(CN) – Generic drugmakers can use federal law to challenge the accuracy of a patent application, the Supreme Court ruled Tuesday.
Before granting an application to market a generic drug, the Food and Drug Administration must consider whether the drug would infringe on a patent for a brand-name product. It makes this determination by considering the “use code” submitted by the brand manufacturer to describe the scope of its patents.
Since the FDA does not investigate the accuracy of use codes, generic companies said federal law empowered them to take matters into their own hands.
“The relevant statute provides that a generic company ‘may assert a counterclaim seeking an order requiring the [brand manufacturer] to correct or delete the patent information [it] submitted … under [two statutory subsections] on the ground that the patent does not claim … an approved method of using the drug,'” Justice Elena Kagan wrote for the unanimous court. “We hold that a generic manufacturer may employ this provision to force correction of a use code that inaccurately describes the brand’s patent as covering a particular method of using the drug in question.”
Caraco Pharmaceutical Laboratories faces a patent-infringement suit over the diabetes drug repaglinide, which has three FDA-approved uses.
Novo Nordisk A/S, which manufactures the drug under the brand name Prandin, holds a patent for one of the three FDA-approved repaglinide uses. It brought suit as Caraco sought to market a generic version of the drug for the two other uses.
While Caraco was working with the FDA on its application, however, Novo changed the use code for its patent, claiming that it protects all three FDA-approved methods for repaglinide to treat diabetes.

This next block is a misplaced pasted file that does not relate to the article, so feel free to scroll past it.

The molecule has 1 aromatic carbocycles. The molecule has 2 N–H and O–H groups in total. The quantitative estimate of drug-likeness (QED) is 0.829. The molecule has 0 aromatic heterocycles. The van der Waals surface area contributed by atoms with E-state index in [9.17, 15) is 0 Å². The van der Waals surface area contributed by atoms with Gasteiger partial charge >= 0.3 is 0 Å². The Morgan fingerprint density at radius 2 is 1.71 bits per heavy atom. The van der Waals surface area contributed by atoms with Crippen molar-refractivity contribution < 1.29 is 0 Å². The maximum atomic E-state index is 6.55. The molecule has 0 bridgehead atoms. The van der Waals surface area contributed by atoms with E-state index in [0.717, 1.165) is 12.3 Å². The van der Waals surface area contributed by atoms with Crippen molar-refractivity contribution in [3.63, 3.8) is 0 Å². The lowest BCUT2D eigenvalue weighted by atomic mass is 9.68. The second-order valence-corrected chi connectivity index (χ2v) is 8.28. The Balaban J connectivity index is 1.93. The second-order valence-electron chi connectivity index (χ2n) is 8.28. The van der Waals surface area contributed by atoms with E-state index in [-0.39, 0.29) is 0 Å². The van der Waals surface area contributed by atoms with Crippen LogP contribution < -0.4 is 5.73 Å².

Caraco filed a counterclaim in the underlying infringement suit to make Novo “correct” its use code.
Though a federal judge issued Caraco an injunction at summary judgment, the Federal Circuit reversed in 2010. A majority of the three-judge panel said Caraco lacked the statutory authority to assert its counterclaim, adding that the counterclaim provision covers only the patent number and expiration date.
On Tuesday, the high court was unanimous in its reversal.
“We cannot say that the counterclaim clause is altogether free of ambiguity,” Sotomayor wrote. “But when we consider statutory text and context together, we conclude that a generic manufacturer in Caraco’s position can use the counterclaim.”
“An overbroad use code therefore throws a wrench into the FDA’s ability to approve generic drugs as the statute contemplates,” she added. “So it is not surprising that the language Congress used in the counterclaim provision sweeps widely enough to embrace that filing.”
In a concurring opinion, Justice Sonia Sotomayor said “the counterclaim can only lessen the difficulties created by an overly broad use code; it cannot fix them.”
“In short, the counterclaim cannot restore the smooth working of a statutory scheme thrown off kilter by an overly broad use code,” she added. “At best, it permits the generic manufacturer to do what the scheme contemplates it should do – file an ANDA with a section viii statement – but only after expensive and time-consuming litigation. A fix is in order, but it must come from Congress or FDA.”